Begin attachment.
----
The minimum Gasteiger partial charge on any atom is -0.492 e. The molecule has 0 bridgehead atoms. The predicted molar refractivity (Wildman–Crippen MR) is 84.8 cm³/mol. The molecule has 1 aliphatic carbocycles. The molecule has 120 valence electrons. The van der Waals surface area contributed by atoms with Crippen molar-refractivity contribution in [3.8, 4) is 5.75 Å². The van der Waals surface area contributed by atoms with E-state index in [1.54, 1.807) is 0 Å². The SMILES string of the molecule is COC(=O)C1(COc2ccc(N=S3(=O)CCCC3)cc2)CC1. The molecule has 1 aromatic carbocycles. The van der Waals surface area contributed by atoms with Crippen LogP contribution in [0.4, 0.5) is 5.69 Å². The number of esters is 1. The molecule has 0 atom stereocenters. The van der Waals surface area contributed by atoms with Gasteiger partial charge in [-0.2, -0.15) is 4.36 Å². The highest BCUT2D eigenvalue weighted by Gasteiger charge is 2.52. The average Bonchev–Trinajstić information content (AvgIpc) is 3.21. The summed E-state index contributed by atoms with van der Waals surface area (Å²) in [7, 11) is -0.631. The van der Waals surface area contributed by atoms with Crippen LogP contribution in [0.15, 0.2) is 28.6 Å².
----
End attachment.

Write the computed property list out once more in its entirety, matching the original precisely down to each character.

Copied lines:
The minimum Gasteiger partial charge on any atom is -0.492 e. The molecule has 0 bridgehead atoms. The predicted molar refractivity (Wildman–Crippen MR) is 84.8 cm³/mol. The molecule has 1 aliphatic carbocycles. The molecule has 120 valence electrons. The van der Waals surface area contributed by atoms with Crippen molar-refractivity contribution in [3.8, 4) is 5.75 Å². The van der Waals surface area contributed by atoms with E-state index in [1.54, 1.807) is 0 Å². The SMILES string of the molecule is COC(=O)C1(COc2ccc(N=S3(=O)CCCC3)cc2)CC1. The molecule has 1 aromatic carbocycles. The van der Waals surface area contributed by atoms with Crippen LogP contribution in [0.4, 0.5) is 5.69 Å². The number of esters is 1. The molecule has 0 atom stereocenters. The van der Waals surface area contributed by atoms with Gasteiger partial charge in [-0.2, -0.15) is 4.36 Å². The highest BCUT2D eigenvalue weighted by Gasteiger charge is 2.52. The average Bonchev–Trinajstić information content (AvgIpc) is 3.21. The summed E-state index contributed by atoms with van der Waals surface area (Å²) in [7, 11) is -0.631. The van der Waals surface area contributed by atoms with Crippen LogP contribution in [0.15, 0.2) is 28.6 Å².